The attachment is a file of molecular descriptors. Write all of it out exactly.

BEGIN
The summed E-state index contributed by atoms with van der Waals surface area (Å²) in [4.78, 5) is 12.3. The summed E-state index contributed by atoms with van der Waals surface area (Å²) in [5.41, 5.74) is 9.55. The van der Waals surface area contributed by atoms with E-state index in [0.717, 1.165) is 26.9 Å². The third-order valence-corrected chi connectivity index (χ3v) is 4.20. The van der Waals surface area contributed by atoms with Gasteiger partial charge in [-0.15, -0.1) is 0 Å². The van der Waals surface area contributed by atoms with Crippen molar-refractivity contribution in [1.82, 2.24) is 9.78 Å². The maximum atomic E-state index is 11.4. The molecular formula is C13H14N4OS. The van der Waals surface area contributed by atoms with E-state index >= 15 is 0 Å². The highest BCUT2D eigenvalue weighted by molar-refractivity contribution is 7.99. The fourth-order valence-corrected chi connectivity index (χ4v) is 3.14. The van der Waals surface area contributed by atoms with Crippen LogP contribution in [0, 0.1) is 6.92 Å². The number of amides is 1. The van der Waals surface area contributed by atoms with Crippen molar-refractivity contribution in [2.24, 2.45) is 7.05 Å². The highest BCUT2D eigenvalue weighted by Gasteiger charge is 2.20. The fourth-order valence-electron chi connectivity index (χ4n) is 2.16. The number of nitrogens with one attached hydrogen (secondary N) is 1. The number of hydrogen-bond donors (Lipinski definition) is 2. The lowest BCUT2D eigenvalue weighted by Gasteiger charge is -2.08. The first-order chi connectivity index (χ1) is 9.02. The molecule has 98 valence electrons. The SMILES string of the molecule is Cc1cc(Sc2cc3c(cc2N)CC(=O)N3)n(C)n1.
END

The summed E-state index contributed by atoms with van der Waals surface area (Å²) in [4.78, 5) is 12.3. The summed E-state index contributed by atoms with van der Waals surface area (Å²) in [5.41, 5.74) is 9.55. The van der Waals surface area contributed by atoms with E-state index in [0.717, 1.165) is 26.9 Å². The third-order valence-corrected chi connectivity index (χ3v) is 4.20. The van der Waals surface area contributed by atoms with Gasteiger partial charge in [-0.15, -0.1) is 0 Å². The van der Waals surface area contributed by atoms with Crippen molar-refractivity contribution in [1.82, 2.24) is 9.78 Å². The maximum atomic E-state index is 11.4. The molecular formula is C13H14N4OS. The van der Waals surface area contributed by atoms with E-state index >= 15 is 0 Å². The highest BCUT2D eigenvalue weighted by molar-refractivity contribution is 7.99. The fourth-order valence-corrected chi connectivity index (χ4v) is 3.14. The van der Waals surface area contributed by atoms with Crippen LogP contribution in [0, 0.1) is 6.92 Å². The number of amides is 1. The van der Waals surface area contributed by atoms with Crippen molar-refractivity contribution in [2.24, 2.45) is 7.05 Å². The highest BCUT2D eigenvalue weighted by Gasteiger charge is 2.20. The fourth-order valence-electron chi connectivity index (χ4n) is 2.16. The number of nitrogens with one attached hydrogen (secondary N) is 1. The number of hydrogen-bond donors (Lipinski definition) is 2. The lowest BCUT2D eigenvalue weighted by Gasteiger charge is -2.08. The first-order chi connectivity index (χ1) is 9.02. The molecule has 98 valence electrons. The SMILES string of the molecule is Cc1cc(Sc2cc3c(cc2N)CC(=O)N3)n(C)n1.